So I was sitting at a table with two writers I’d just met. It was at the Easton Book Festival and since I’m new to the area I was very aware that I didn’t know anybody. I was also aware that my book, Holy Horror, wasn’t on anybody’s radar screen, despite it being mid-October. As we were talking my two interlocutors mentioned the advances they’d received for their books, one of whom was able to buy a house with said advance. As I listened I kept my mouth shut, because that’s polite, even though my jaw was slack. The other person hadn’t been able to buy a house, but after writing on a topic so obscure I can’t remember it, had been able to do something noteworthy with the advance. My royalties from Holy Horror wouldn’t have covered the cost of this dinner.
In the weeks following the festival—always busy with AAR/SBL looming, then Thanksgiving, then December—I began some soul-searching. What was I doing wrong? I also did some web-searching. One of the articles that came up, written by a business writer, suggested pulling up your socks and getting to it, demanding money for your writing. I don’t see anywhere to put a coin slot on this blog, which is more of a labor of love than anything anyway. Then the kicker came. This business writer cited Hosea 4.6, “My people are destroyed for a lack of knowledge,” as the basis of why people would pay for content. Now pardon me for taking things a little literally, but I doubt Hosea was in the business of giving business advice. The knowledge people lack, in context, is knowledge of Yahweh.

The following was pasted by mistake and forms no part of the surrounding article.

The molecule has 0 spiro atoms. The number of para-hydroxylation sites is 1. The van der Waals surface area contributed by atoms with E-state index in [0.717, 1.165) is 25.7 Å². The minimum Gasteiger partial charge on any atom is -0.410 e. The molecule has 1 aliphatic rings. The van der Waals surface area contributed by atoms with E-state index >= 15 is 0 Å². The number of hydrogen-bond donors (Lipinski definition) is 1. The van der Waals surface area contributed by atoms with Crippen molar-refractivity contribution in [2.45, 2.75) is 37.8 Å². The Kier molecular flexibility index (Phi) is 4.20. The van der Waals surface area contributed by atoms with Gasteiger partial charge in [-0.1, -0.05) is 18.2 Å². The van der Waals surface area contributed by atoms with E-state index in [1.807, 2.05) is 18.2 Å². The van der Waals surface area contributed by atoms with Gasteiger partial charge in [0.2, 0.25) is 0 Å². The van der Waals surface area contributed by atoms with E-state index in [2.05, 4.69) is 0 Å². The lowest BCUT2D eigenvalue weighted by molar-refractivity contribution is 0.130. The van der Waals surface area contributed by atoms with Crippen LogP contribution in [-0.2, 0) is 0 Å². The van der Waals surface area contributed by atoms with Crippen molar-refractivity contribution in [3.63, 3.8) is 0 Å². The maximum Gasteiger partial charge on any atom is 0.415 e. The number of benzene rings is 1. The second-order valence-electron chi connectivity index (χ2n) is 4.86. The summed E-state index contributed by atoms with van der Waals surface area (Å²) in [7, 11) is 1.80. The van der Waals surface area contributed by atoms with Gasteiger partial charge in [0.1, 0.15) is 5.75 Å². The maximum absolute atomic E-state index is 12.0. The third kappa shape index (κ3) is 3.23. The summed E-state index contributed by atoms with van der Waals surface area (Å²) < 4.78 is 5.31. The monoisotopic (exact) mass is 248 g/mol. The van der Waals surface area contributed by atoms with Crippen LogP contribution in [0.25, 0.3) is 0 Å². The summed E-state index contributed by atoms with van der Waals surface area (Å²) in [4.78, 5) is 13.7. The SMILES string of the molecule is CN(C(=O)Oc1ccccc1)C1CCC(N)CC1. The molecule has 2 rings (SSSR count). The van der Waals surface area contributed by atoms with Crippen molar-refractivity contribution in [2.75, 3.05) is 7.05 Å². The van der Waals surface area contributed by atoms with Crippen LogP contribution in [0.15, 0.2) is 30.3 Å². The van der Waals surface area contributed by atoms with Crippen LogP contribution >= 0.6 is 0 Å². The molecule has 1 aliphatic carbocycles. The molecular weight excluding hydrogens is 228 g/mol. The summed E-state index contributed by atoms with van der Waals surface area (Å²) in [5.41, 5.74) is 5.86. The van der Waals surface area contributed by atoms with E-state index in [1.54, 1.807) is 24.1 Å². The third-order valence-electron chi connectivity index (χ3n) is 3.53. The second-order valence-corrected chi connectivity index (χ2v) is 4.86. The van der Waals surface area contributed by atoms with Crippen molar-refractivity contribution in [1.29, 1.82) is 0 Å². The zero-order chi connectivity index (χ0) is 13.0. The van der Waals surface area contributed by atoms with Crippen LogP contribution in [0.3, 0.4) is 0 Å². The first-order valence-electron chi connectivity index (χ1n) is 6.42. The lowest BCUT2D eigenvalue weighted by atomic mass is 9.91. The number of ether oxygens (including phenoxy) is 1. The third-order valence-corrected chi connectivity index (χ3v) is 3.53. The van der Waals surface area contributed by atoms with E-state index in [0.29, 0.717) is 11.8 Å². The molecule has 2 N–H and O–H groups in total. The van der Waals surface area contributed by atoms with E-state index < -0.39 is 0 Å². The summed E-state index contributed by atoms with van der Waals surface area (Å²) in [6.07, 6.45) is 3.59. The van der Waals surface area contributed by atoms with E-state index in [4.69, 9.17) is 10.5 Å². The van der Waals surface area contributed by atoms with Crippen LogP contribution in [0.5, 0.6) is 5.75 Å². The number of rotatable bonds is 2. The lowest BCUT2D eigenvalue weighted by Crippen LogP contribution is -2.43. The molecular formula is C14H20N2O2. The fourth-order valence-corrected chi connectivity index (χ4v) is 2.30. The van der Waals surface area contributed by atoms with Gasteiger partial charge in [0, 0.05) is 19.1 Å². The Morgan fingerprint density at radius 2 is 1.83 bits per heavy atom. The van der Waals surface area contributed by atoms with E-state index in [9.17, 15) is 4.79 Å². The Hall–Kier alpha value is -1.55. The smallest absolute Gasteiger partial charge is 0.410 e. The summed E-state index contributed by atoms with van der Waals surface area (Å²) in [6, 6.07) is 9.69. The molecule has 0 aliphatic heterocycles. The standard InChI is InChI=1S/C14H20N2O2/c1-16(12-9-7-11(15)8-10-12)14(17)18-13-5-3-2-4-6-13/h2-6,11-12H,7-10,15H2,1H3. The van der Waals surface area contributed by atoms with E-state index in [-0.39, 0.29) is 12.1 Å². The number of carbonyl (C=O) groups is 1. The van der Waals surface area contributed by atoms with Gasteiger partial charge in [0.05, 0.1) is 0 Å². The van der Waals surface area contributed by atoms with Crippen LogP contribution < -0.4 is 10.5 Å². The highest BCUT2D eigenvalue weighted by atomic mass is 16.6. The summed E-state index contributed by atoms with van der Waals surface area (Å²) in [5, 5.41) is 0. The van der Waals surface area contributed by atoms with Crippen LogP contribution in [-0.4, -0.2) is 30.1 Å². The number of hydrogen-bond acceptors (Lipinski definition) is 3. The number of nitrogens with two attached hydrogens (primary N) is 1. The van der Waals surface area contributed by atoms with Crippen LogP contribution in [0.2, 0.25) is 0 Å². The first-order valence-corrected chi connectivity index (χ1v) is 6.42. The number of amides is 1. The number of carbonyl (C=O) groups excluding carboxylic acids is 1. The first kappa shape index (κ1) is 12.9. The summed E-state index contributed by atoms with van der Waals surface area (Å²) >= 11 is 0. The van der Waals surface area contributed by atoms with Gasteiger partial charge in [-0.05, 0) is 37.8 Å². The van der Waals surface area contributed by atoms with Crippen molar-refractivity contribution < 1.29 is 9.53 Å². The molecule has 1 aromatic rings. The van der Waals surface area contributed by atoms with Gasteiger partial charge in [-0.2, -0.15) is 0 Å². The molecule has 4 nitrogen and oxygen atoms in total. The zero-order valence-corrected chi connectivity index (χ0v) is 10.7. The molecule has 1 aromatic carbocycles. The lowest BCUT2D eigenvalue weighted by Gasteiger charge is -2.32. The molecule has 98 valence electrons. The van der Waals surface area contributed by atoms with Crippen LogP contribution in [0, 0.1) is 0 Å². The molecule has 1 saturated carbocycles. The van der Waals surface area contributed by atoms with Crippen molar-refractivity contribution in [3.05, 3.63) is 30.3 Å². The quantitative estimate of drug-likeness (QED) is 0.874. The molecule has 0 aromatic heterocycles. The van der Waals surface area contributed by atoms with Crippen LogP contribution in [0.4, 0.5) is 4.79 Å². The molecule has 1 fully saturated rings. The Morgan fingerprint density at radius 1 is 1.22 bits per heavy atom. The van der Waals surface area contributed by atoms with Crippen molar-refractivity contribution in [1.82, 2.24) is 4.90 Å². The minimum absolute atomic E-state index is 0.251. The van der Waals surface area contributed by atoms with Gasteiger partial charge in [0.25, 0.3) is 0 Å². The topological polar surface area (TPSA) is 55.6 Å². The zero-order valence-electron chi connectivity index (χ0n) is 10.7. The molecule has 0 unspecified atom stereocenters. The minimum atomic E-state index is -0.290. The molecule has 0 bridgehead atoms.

Now here I was back on familiar territory. I’ve taught classes on Hosea, and this intriguing prophet was commenting on Israel’s lack of knowledge of God’s ways. There were some folks akin to prosperity gospelers back in the pre-Gospel days, suggesting that if you kept God happy rewards would roll your way, but history had other plans. Israel fell to the Assyrians shortly after Hosea’s time, his writing advice apparently unheeded. As I revise Nightmares with the Bible for publication—the reviewer felt it was too tradey—I have to wonder about my conversation back in October. Neither book of my conversation partners was one of broad appeal. In fact, the second was rather technical. They had, however, been paid for their work. Academic publishing is built on the paradigm that the writer already has a university job and doesn’t need the money. Hosea also said, if I recall, something about what happens if you sow the wind.
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